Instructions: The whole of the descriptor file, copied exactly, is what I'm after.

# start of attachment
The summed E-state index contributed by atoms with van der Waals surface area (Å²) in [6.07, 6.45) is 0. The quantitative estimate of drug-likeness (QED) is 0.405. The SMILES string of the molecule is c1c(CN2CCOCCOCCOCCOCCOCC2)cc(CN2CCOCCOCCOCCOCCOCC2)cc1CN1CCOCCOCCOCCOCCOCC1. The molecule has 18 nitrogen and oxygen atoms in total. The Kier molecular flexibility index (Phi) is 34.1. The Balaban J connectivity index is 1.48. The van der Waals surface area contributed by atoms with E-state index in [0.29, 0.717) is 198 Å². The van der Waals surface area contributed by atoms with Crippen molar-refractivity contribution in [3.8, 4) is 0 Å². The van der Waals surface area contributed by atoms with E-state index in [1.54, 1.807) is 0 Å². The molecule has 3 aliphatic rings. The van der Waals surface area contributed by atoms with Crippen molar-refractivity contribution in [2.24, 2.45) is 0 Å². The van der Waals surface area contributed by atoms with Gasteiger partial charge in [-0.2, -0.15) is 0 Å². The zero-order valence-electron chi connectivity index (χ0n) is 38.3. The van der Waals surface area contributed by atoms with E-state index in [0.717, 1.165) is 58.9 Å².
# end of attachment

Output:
The summed E-state index contributed by atoms with van der Waals surface area (Å²) in [6.07, 6.45) is 0. The quantitative estimate of drug-likeness (QED) is 0.405. The SMILES string of the molecule is c1c(CN2CCOCCOCCOCCOCCOCC2)cc(CN2CCOCCOCCOCCOCCOCC2)cc1CN1CCOCCOCCOCCOCCOCC1. The molecule has 18 nitrogen and oxygen atoms in total. The Kier molecular flexibility index (Phi) is 34.1. The Balaban J connectivity index is 1.48. The van der Waals surface area contributed by atoms with E-state index in [0.29, 0.717) is 198 Å². The van der Waals surface area contributed by atoms with Crippen molar-refractivity contribution in [3.8, 4) is 0 Å². The van der Waals surface area contributed by atoms with E-state index in [1.54, 1.807) is 0 Å². The molecule has 3 aliphatic rings. The van der Waals surface area contributed by atoms with Crippen molar-refractivity contribution in [2.24, 2.45) is 0 Å². The van der Waals surface area contributed by atoms with Gasteiger partial charge in [-0.2, -0.15) is 0 Å². The zero-order valence-electron chi connectivity index (χ0n) is 38.3. The van der Waals surface area contributed by atoms with E-state index in [0.717, 1.165) is 58.9 Å².